M2 mortar

US M2 60 mm Mortar

World War II era 60 mm U.S. M2 Mortar, G.I. helmet shown for scale
Type Infantry mortar
Place of origin  USA
Service history
Wars World War II, Korean War, Vietnam War
Production history
Designer Edgar Brandt
Variants Type 31
Weight 19.05 kg (42 lb)
Barrel length 726 mm (2 ft 5 in)
Crew 3 (Mortar Squad Leader, Gunner, Loader) + Ammo Carriers

Shell 3 lb (1.4 kg).
Caliber 60 mm (2.36 in)
Elevation +40° to +85°
Rate of fire 18 rounds/minute
Muzzle velocity 158 m/s (518 ft/s)
Maximum firing range 1,815 m (1,985 yards)

The M2 Mortar is a 60 milimeter smoothbore, muzzle-loading, high-angle-of-fire weapon used by U.S. forces in World War II, the Korean War, and the Vietnam War for light infantry support.


M4 Collimator sight, used for both indirect fire and direct lay missions.

The U.S. M2 60 mm mortar was developed from the heavier 81 mm M1 Mortar to provide a lighter-weight alternative to company-level fire support.[1] The M2 attempted to bridge the gap between the 81 mm mortar and the hand grenade. Normally employed by the weapons platoon of a U.S. infantry company, the M2 is of the usual mortar pattern of the day.[1][2] It consists of a smoothbore metal tube on a rectangular baseplate, supported by a simple bipod with the elevation and traverse mechanisms. The firing pin was fixed in the base cap of the tube, and the bomb was fired automatically when it dropped down the barrel. Though classed as a light mortar, the M2 had considerable range compared to the 50 mm and 60 mm mortars of most other nations, and its fixed-firing pin design allowed a high rate of fire by trained crews.[1]


During the late 1920s, the US Army began examining mortars to act as a light infantry support weapon. The War Department eventually settled on a 60 mm design from Edgar Brandt, a French ordnance engineer, and purchased a license to build the weapon. The model was standardized as the Mortar, 60 mm M2. Testing took place in the late 1930s, and the first order for 1,500 M2 mortars was placed in January 1940.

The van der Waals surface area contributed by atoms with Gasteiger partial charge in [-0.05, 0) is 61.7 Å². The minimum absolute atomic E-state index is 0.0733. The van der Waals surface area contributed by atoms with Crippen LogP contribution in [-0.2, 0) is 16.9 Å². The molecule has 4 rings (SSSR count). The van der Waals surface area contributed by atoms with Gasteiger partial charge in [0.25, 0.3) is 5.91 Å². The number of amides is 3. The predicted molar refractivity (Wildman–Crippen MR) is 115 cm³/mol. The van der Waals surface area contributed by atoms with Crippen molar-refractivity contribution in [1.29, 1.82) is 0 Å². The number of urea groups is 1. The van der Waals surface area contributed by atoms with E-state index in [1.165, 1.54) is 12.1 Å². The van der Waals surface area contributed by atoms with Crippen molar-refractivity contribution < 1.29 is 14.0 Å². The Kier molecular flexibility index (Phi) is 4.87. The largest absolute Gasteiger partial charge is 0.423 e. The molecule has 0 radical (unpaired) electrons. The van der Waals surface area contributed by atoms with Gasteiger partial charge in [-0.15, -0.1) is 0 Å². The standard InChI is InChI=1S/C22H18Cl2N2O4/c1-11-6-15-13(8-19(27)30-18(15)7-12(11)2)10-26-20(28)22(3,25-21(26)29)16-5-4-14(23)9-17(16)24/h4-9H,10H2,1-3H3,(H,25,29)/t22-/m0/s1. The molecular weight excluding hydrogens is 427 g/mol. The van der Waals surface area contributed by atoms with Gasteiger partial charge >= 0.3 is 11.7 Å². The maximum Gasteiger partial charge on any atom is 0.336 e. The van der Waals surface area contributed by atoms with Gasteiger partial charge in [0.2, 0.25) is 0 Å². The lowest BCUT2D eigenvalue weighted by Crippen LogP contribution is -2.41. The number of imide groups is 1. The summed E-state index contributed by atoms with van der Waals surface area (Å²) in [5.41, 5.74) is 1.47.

The weapon was used throughout World War II by the U.S. Army and U.S. Marine Corps. It saw service again in the Korean War, and by French forces in counterinsurgency campaigns in Indochina and Algeria. During the Vietnam War, the M2 was again used by the U.S. Army and Marines, as well as by South Vietnamese forces. Ultimately, the M2 was replaced by the M224 in 1978.

China (the Republic of China, prior to 1949) also locally produced the M2 mortar, which was designated as the Type 31.


Each mortar shell had a screw-on cap in its base. Inside the hollow in the tail, it contained a 20-gauge M5A1 Ignition Cartridge. This was a paper shotgun shell filled with ballistite powder.

The mortar had a firing pin in the bottom of the tube. When the shell was dropped down the tube, the firing pin struck the Ignition Cartridge in the shell's tail, detonating it. When the cartridge detonated, the explosive gases exited the base of the shell through two bleed holes. This propelled the shell out of the tube in an arc. Unassisted, the mortar shell had a range of about 200 to 325 yards.

To increase the mortar's range, bags of booster charges were fastened to the tailfins with clips. Up to four bags could be fitted to the shell's tail, extending the maximum range to about 2,000 yards (depending on the shell's length and weight).


60mm mortar shells for the U.S. M2 Mortar. Left-to-Right: M69 Training/Practice, M49A2 High Explosive, M302 White Phosphorus/Smoke, M83 Illuminating (parachute flare)

The M2 Mortar could fire several types of ammunition.

See also


  1. 1 2 3 Norris, John and Calow, Robert, Infantry Mortars of World War II, Osprey Publishing (2002), ISBN 1-84176-414-0, ISBN 978-1-84176-414-6, p. 15
  2. U.S. Army M2 60 mm Mortar http://www.bloodybucket.com/Weapons%20Company/M260mmMortar
  3. FT60-D-2 (Abridged) "Firing Tables for Mortar, 60-mm, M2" - Firing Shell, H.E., M49A2 WITH Fuze, P.D., M52B1 (Plastic) - Cartridge, Ignition, M5A1 - Weight of Fuzed Projectile 2.73 lb. [2 lbs., 12 oz.]
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